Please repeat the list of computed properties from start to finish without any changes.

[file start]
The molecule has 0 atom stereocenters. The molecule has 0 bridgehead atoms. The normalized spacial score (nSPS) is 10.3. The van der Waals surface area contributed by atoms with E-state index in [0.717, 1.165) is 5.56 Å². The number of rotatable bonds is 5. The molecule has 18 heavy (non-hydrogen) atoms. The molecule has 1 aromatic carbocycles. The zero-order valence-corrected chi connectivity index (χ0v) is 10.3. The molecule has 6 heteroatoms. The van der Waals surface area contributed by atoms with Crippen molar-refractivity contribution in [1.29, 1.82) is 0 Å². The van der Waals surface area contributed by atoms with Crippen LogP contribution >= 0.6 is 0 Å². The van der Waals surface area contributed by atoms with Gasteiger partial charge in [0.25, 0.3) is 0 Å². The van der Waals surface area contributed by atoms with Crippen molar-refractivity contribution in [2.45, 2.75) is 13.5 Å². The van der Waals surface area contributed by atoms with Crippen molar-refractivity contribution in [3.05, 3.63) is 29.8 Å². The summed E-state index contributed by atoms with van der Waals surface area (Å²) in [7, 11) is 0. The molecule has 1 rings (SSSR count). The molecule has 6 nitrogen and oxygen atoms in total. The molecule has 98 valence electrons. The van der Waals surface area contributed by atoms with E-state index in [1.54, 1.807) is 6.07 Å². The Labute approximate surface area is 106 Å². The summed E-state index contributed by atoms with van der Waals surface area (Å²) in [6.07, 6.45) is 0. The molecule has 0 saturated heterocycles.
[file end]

The molecule has 0 atom stereocenters. The molecule has 0 bridgehead atoms. The normalized spacial score (nSPS) is 10.3. The van der Waals surface area contributed by atoms with E-state index in [0.717, 1.165) is 5.56 Å². The number of rotatable bonds is 5. The molecule has 18 heavy (non-hydrogen) atoms. The molecule has 1 aromatic carbocycles. The zero-order valence-corrected chi connectivity index (χ0v) is 10.3. The molecule has 6 heteroatoms. The van der Waals surface area contributed by atoms with Crippen molar-refractivity contribution in [1.29, 1.82) is 0 Å². The van der Waals surface area contributed by atoms with Crippen LogP contribution >= 0.6 is 0 Å². The van der Waals surface area contributed by atoms with Gasteiger partial charge in [0.25, 0.3) is 0 Å². The van der Waals surface area contributed by atoms with Crippen molar-refractivity contribution in [2.45, 2.75) is 13.5 Å². The van der Waals surface area contributed by atoms with Crippen molar-refractivity contribution in [3.05, 3.63) is 29.8 Å². The summed E-state index contributed by atoms with van der Waals surface area (Å²) in [7, 11) is 0. The molecule has 1 rings (SSSR count). The molecule has 6 nitrogen and oxygen atoms in total. The molecule has 98 valence electrons. The van der Waals surface area contributed by atoms with E-state index in [1.54, 1.807) is 6.07 Å². The Labute approximate surface area is 106 Å². The summed E-state index contributed by atoms with van der Waals surface area (Å²) in [6.07, 6.45) is 0. The molecule has 0 saturated heterocycles.